By definition, to praise someone is to tell them why they are great. That Hebrew word halel (הָלַל), which means praise, also means “to shine.” So to praise God is to tell God about all the qualities that make God shine. For the psalmist, there are plenty of qualities, the most important of which are that LORD is God and the LORD is good. The LORD is worthy of praise because the LORD created us. But the LORD didn’t just create us and then step back to let us fend for ourselves. No! the LORD is like a shepherd who tends humanity as God’s flock, the psalmist writes. Shepherding is a hands-on task—it requires knowing each sheep intimately, protecting them from thieves and wolves, leading them to the right pastures, and seeking out the ones who go missing. The LORD is God and the LORD is good, and so the LORD knows and loves each and every one of us intimately, the psalmist argues.

The LORD is good and worthy of praise because the LORD is faithful, loving, and forever kind. The psalmist believes that God is worthy of praise not only because God has created us, but because God also sustains us. It is God who walks with us through trials; it is God who shows us kindness and blessing and love and, at the end of all things, brings us safely into God’s kingdom where there will be no more sorrow and only joy.

Psalm 100 is the quintessential praise Psalm. It invites the world to offer praises to God and then provides a whole host of reasons why God is worthy of praise. If you’re like me, though, sometimes you look around and wonder, in the midst of this messed up world, what’s the point of offering praise to God? Maybe you’re gripped with fear about globalized terrorism, maybe you’re weighed down with depression, maybe you can’t get a handle on your debts, or maybe a treasured relationship is crumbling. If God is so great, why doesn’t God just fix it. When the painful realities of life set in, what’s the point of a praise psalm like Psalm 100?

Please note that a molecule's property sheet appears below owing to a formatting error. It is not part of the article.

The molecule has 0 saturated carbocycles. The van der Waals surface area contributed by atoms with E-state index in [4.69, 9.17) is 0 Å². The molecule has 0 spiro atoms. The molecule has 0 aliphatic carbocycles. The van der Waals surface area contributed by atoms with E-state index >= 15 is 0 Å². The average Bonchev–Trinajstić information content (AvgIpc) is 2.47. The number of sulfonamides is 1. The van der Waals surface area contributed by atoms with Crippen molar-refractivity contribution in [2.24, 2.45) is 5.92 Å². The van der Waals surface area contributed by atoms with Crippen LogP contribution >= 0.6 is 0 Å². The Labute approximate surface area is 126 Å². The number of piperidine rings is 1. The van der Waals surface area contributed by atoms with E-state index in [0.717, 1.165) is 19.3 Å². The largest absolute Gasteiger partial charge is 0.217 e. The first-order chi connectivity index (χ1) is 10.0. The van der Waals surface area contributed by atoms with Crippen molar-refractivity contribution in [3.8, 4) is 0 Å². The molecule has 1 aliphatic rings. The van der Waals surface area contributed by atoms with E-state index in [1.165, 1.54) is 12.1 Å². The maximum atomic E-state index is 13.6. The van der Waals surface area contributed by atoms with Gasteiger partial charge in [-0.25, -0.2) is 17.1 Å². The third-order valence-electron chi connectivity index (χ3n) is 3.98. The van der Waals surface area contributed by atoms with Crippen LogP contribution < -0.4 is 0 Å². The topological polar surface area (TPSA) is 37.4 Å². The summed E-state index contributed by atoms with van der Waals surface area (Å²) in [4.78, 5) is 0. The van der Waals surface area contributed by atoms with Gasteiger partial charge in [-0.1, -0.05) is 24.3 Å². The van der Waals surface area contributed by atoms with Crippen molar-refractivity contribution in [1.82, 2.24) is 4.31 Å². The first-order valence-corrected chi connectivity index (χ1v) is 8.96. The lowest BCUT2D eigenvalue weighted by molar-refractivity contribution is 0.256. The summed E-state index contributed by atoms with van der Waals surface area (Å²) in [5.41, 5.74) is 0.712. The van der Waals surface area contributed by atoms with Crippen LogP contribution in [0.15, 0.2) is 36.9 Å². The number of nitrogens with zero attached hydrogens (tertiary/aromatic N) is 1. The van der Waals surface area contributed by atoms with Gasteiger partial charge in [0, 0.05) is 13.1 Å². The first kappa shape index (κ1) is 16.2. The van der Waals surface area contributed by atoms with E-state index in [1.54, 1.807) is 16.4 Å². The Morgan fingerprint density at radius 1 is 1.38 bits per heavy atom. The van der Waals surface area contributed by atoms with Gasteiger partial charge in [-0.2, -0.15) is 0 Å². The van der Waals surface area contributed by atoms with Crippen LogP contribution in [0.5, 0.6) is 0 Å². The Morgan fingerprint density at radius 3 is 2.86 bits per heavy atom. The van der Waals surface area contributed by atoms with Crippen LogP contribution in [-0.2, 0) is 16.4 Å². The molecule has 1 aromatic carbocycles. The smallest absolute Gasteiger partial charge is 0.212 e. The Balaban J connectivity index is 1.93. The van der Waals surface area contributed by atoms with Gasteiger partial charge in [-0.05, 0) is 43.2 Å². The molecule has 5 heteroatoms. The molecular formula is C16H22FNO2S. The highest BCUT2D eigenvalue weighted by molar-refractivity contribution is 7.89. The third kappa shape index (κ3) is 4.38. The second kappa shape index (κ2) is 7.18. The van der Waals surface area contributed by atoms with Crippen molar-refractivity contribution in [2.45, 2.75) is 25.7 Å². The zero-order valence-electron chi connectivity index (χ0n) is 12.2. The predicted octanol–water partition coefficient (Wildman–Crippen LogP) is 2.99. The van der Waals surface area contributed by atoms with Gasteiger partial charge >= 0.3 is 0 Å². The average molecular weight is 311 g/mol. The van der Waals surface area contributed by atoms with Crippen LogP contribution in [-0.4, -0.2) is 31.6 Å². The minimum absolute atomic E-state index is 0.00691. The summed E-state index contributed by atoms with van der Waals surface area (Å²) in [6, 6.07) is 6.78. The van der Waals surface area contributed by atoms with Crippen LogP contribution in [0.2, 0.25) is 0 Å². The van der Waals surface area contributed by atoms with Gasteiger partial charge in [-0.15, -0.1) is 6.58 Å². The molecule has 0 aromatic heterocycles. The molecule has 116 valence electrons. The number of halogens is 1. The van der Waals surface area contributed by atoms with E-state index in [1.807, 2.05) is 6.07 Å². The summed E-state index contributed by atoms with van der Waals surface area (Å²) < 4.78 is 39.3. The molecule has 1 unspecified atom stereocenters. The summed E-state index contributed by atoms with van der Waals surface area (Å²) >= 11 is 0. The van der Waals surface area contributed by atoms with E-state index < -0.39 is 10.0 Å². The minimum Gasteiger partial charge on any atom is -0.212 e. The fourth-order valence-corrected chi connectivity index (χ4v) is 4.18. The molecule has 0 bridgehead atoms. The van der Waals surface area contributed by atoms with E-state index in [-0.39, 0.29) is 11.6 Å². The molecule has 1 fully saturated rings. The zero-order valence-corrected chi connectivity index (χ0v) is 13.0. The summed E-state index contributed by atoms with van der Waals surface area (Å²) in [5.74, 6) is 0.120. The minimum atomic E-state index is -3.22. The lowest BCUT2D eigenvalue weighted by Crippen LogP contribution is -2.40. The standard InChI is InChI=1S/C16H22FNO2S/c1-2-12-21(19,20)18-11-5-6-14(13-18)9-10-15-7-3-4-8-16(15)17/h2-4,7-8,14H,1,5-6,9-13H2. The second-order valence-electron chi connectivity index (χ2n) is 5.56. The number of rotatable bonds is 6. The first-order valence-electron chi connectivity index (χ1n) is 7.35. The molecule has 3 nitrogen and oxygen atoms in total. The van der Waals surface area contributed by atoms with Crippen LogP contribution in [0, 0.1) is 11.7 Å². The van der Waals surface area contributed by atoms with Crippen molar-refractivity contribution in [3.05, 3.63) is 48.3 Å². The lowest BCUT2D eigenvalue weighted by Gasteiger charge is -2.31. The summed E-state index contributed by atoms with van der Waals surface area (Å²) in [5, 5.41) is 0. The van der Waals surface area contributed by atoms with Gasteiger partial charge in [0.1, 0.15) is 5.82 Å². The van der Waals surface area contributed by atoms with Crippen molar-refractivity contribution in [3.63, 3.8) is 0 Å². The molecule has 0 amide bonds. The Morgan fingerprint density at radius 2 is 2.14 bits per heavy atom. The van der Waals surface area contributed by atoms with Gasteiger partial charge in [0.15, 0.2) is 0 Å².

Someone once pointed out to me that the act of praise is actually a profound act of hope. In the moments of greatest despair the psalmists believe that God is worthy of praise. This does not mean that our despair and pain are invalid or unwarranted. On the contrary. The psalmists call us to give praise and thanks to God in all things not because they think our lives should be all sunshine and roses—but rather precisely because our lives are not all sunshine and roses. Psalms of praise like Psalm 100 give us hope that the God we are praising is who we say God is: that is, faithful, kind, compassionate, good.

Indeed, if we believe that scripture is trustworthy, then the psalms are not just human prayers to God, they are also the words of God to humanity. Psalm 100 is not just one believer’s take on who God is, it is also a promise from God about who God is. One of my favorite lines in this psalm is: “know that the LORD is God.” What a comfort it is to know that, despite appearances, the LORD is ultimately in control. Psalm 100 is simultaneously our statement of belief that God is good, kind, and faithful as well as God’s promise that God is good, kind, and faithful. When all else seems to be going wrong, God’s promises of kindness, goodness, and faithfulness are trustworthy. Isn’t that truly good news.

The beauty of the psalms is that they are not just the poetic prayers of some ancient Israelite, they can also be our prayers as well. When we don’t know what to say to God, or when we can’t stomach praising God, we can lean on psalms like Psalm 100. The psalms give us honest words to offer to God, and, over time, they teach us. They can teach us how to pray to God and they can teach us who God is. And in the midst of that teaching lies a promise from God to be the God the psalms describe.

Let’s hear the words of Psalm 100 again:

1 Make a joyful noise to the Lord, all the earth.

2     Serve the Lord with gladness;
come into his presence with singing.

3 Know that the Lord is God.
It is he who made us, and we are his;
we are his people and the sheep of his pasture.

4 Enter his gates with thanksgiving
and his courts with praise.
Give thanks to him; bless his name.

5 For the Lord is good;
his steadfast love endures forever
and his faithfulness to all generations.
Amen.